GRINNELL, Iowa — Nearly two years after being named President of Grinnell College, Anne F. Harris was officially inaugurated as the 14th President of the College on Sat., May 7, at 10:30 a.m. on Central Campus.
Inaugural address – “The Future of a Shared Past”
In President Harris’ inaugural address, she spoke of what it means to look to the future within a shared past. She shared her three commitments in response to that question.
The first commitment, a first resolute hope: that the future of a shared past calls on us to both see and safeguard imagination. To recognize it and nurture it, within ourselves and others. To install those structures and places and times and policies and habits that foster imagination. That let us see what is possible in our work: in our ability to trust and to create trust, so as to build enduring foundations and vibrant knowledge for the more just and equitable society to which Grinnell College harkens.
A second commitment, that the future of a shared past calls on us to acknowledge that a shared past is not the same past. That, in the complexity and intersectionality of experiences and identities, events are chronicled one way and remembered another; that the same event can be experienced in distinctly different ways; that pasts are multiple.
Third, the future of a shared past calls on us to steward our dwelling-places.The knowledge we discern, the actions we take, the times we speak up, the initiatives we undertake, the resources we budget, the deliberations we engage, the futures we dream — all shape those of our peers, our colleagues, our friends, our visitors, and our many interlocutors.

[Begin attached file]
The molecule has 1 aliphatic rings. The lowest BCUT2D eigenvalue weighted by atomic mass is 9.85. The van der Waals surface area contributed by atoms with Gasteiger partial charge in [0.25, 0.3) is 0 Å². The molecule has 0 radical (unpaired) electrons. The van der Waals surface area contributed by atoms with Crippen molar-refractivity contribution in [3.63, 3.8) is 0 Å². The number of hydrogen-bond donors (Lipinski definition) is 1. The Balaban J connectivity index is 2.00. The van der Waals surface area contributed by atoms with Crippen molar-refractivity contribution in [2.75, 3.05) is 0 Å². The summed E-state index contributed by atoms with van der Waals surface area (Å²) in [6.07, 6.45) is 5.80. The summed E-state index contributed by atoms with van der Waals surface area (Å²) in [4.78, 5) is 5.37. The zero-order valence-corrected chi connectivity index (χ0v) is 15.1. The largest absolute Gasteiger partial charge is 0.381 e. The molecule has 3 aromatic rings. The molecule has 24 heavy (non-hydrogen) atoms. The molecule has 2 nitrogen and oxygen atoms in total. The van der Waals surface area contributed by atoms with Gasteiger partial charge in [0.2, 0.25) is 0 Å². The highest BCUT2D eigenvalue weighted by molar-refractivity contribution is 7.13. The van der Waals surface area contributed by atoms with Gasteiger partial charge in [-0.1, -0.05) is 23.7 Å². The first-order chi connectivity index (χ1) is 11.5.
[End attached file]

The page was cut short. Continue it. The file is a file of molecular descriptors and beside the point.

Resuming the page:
Reception and Community Art Project
Following the ceremony, guests gathered at Kington Plaza for a reception and community art event, which included folding origami paper cranes and sharing them throughout the community and the nation. Local students, community members, and Grinnell College students had been folding cranes leading up to this celebration.
Origami paper cranes have long been a symbol of peace, love, hope, and healing during challenging times. They represent positive change and new beginnings. Crane symbolism focuses on the need for balance and living in harmony with others. Following the Inauguration, the cranes will hang throughout the campus, community, and beyond.
With more than 175 years of tradition, Grinnell has a legacy worthy of its past, future, and present. From its abolitionist roots to the incubation of the Social Gospel movement, Grinnell has a deeply meaningful history and a legacy of activism.
The President’s Medallion
When participating in official occasions, the President of Grinnell College wears full academic regalia, which includes the President’s Medallion as the visible symbol of office.
A gift from Harold G. Horn ’33 and Dorothy Salisbury Horn ’34, the medallion was first presented at a special convocation in February 1967, when Robert N. Noyce ’49, chair of the Board of Trustees, invested Glenn Leggett, the eighth president of the College, with the new symbol of office.
The design of the medallion and the heavy chain that surrounds it blend traditional and contemporary elements that reflect Grinnell’s long tradition of excellence and its continuing service on behalf of contemporary educational and social needs. Central to the design is the seal of the College, which is appropriately surrounded by a laurel wreath, the traditional symbol of excellence. The medallion and chain are made primarily of sterling silver, with yellow gold as a complement.
The late Louis Glenn Zirkle, a distinguished American artist and Grinnell College professor of art, designed and crafted the President’s Medallion.